28 Apr 22. Joe Biden asked Congress to provide $33bn in additional security, economic and humanitarian aid for Ukraine, a sweeping request suggesting Washington is braced for the possibility of a protracted conflict. The substantial provision of new funds, which are expected to last until September, comes as Washington is taking an increasingly assertive approach to the war, expanding the scope and amount of lethal aid to Ukraine it has provided in recent weeks. “As long as the assaults and atrocities continue, we’re going to provide military assistance,” Biden said on Thursday. He added that the US has mostly exhausted previous funding allocated by Congress, necessitating the new request. The latest funding would be more than double the $13.6bn Congress approved for Ukraine in March, suggesting that the White House anticipates the war could continue for months to come. “It’s not cheap but caving to aggression is going to be more costly as we allow it to happen,” he said. “We either back the Ukrainian people as they defend their country or we stand by as the Russians continue their atrocities and aggression in Ukraine.” Biden said the new package “begins the transition to longer-term security assistance”. Of the $33bn, $20.4bn will be used for security and military assistance, including $5bn more to send weapons from American stockpiles, $6bn for security assistance and $4bn for the state department’s foreign military financing programme. The White House said the funds will support the provision of additional artillery, armoured vehicles, cyber capabilities and air defences as well as efforts to clear landmines and improvised explosive devices. They will also support US troop deployments in Nato territory. The US also plans to provide $8.5bn in economic aid for Ukraine’s government and $3bn in humanitarian aid to address food security and people displaced by the war. (Source: FT.com)
28 Apr 22. Russia appears to be using mine clearance tools to strike Ukraine. Tools designed to save lives are being misused, footage released by Russia appears to show.
Footage released by Russia’s defence ministry appears to show buildings in eastern Ukraine being targeted by Russian troops using equipment designed to clear minefields and protect life.
The UR-77 Meteorit, normally called into action when troops need to cross dangerous land, is shown in the Russian footage seemingly being misused to destroy buildings.
The system is similar to the UK’s Python, slinging a line charge (a rope rigged with high explosives) hundreds of metres ahead. When it lands flat and detonates, it wipes out any IEDs with it and clears a straight-line route for vehicles and troops.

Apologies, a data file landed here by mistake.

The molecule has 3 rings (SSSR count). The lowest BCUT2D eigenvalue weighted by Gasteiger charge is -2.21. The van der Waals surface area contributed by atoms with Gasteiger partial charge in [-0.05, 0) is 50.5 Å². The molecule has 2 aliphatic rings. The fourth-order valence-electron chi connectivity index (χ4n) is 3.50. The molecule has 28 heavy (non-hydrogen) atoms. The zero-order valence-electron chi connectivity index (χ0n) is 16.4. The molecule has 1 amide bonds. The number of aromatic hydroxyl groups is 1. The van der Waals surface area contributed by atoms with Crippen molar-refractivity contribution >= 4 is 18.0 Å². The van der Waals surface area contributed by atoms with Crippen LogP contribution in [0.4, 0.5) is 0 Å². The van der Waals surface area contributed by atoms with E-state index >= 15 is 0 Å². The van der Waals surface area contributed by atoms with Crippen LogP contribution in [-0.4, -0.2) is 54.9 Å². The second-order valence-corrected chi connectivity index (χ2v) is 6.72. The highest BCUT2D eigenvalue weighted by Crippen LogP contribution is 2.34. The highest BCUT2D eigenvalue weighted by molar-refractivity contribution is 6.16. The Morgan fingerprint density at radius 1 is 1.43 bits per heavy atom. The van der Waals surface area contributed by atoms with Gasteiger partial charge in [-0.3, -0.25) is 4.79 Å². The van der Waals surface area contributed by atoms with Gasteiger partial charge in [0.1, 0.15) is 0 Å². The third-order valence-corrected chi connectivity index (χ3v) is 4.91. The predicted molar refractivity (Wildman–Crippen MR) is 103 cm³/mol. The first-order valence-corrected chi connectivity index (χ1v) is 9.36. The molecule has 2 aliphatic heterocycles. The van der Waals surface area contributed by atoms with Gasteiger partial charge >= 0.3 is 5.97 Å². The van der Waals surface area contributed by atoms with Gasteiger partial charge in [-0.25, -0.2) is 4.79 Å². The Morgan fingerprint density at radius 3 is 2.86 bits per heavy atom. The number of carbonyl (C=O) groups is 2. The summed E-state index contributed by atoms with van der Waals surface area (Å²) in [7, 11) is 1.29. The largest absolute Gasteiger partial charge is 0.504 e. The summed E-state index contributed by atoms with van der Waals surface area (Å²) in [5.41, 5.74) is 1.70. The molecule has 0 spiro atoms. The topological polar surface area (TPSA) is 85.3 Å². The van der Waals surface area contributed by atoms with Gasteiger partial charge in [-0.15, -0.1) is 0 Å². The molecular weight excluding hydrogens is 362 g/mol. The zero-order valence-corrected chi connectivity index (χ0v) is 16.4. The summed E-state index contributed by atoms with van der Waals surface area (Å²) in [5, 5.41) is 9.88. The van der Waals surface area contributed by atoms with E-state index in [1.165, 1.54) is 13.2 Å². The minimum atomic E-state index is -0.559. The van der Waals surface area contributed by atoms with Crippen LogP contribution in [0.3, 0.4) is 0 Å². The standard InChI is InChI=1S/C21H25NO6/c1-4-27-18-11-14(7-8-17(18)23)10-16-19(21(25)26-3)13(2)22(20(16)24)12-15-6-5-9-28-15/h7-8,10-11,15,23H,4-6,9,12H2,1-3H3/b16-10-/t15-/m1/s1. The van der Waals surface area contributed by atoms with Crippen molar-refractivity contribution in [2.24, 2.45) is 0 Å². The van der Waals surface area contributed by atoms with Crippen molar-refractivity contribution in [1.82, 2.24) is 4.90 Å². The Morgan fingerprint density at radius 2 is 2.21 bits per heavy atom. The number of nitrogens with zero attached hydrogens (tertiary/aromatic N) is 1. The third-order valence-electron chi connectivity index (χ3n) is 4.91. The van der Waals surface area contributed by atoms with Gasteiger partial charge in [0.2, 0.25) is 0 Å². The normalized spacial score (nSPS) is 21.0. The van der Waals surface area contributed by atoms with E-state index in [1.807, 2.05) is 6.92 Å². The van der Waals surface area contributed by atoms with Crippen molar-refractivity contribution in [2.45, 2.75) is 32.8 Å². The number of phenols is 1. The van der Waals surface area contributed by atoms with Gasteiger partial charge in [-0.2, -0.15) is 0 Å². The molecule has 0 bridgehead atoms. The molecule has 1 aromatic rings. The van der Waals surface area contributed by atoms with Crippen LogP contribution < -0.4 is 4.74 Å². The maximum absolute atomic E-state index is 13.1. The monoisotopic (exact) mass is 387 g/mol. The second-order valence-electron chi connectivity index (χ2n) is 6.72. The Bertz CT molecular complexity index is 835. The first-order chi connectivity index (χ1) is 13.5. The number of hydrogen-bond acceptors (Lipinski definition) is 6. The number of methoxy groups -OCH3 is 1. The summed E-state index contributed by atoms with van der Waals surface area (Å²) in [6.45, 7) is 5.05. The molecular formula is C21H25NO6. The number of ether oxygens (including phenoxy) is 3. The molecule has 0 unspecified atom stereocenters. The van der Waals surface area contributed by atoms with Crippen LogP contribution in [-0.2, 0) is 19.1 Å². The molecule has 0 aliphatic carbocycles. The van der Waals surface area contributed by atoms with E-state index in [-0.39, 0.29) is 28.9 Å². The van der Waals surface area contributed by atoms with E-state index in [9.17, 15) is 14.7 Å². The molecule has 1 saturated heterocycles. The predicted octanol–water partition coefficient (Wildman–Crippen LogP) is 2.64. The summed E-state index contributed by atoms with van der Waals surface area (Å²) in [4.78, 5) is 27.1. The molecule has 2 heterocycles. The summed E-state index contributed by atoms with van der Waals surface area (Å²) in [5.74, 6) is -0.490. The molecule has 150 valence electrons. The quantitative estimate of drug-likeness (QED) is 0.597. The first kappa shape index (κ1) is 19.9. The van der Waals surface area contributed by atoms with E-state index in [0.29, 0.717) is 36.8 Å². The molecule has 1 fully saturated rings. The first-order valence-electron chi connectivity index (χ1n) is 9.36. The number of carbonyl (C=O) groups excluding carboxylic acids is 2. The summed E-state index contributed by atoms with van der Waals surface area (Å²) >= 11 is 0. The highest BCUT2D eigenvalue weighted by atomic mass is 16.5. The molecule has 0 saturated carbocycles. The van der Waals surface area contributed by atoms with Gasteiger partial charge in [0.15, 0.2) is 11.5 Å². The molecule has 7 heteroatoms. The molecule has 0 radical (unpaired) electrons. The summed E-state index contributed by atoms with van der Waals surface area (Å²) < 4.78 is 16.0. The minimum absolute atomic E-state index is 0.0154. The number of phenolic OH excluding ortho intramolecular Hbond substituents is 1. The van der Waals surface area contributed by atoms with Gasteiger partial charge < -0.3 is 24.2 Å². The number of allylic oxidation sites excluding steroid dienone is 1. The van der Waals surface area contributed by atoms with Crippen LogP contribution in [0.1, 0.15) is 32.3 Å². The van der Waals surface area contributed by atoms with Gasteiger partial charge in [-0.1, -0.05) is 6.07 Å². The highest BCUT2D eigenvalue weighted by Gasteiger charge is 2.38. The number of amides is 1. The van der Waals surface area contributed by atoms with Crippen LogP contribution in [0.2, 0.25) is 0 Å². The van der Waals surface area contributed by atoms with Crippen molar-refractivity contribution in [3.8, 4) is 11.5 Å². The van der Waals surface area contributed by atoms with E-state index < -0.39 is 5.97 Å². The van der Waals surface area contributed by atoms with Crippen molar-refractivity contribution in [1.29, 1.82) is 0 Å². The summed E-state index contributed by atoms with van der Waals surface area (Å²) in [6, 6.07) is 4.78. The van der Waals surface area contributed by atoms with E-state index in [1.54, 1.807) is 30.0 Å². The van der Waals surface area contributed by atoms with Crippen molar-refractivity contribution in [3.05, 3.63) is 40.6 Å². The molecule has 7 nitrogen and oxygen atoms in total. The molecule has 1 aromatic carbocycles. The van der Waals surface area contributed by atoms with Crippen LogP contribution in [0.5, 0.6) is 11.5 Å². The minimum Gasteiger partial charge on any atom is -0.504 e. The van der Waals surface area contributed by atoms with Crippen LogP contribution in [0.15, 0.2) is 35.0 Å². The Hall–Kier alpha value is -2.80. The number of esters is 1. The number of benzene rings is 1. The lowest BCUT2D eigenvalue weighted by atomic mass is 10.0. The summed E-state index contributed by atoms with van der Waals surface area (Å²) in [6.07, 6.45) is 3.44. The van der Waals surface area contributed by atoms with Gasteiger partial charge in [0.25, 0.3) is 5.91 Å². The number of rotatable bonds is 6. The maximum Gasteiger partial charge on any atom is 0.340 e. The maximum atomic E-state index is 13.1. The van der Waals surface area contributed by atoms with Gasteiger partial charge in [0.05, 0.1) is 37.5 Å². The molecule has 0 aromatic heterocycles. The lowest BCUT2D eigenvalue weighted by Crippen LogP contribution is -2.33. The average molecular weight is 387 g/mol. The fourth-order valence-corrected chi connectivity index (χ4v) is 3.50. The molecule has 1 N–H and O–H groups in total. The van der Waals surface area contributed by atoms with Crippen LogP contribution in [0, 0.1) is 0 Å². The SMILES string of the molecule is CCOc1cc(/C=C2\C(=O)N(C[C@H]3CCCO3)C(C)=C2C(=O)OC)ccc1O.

If used correctly, civilians living in conflict zones can also benefit from safer routes outside of their homes.
However, the Russian footage from Rubizhne, Luhansk, appears to show a more concentrated blast radius, suggesting the clearance tool has been manipulated to destroy more localised targets, rather than just creating longer and thinner paths toward them.
28 Apr 22. Truss: West must ‘double down’ support for Ukraine and supply tanks and warplanes.
Liz Truss says Western allies need to be “digging deep” into their inventories, adding “the fate of Ukraine remains in the balance”.
The West must be prepared for the “long haul” to ensure Russia’s defeat in Ukraine, the Foreign Secretary has said.
In a major speech, Liz Truss made calls for allies to increase defence spending and supply tanks and warplanes to Kyiv.
Ms Truss argued that Vladimir Putin’s invasion of Ukraine shows the need for a shake-up of the international structures which failed to prevent Russia’s actions.
She said Western allies need to impose even tougher economic sanctions to increase Russia’s isolation, including cutting off oil and gas imports “once and for all”.
“There must be nowhere for Putin to go to fund this appalling war,” she said in a speech at the Mansion House in the City of London on Wednesday night.
In a call to Western allies, she said: “We cannot be complacent – the fate of Ukraine remains in the balance.
“And let’s be clear – if Putin succeeds there will be untold further misery across Europe and terrible consequences across the globe. We would never feel safe again.
“So we must be prepared for the long haul and double down on our support for Ukraine.
“Heavy weapons, tanks, aeroplanes – digging deep into our inventories, ramping up production. We need to do all of this.”
She added: “We will keep going further and faster to push Russia out of the whole of Ukraine.”
Defence Secretary Ben Wallace later reinforced the Foreign Secretary’s view that Russian forces must be pushed out of “the whole of Ukraine”, saying Britain would support Ukrainians in “both diplomatic efforts or military efforts”.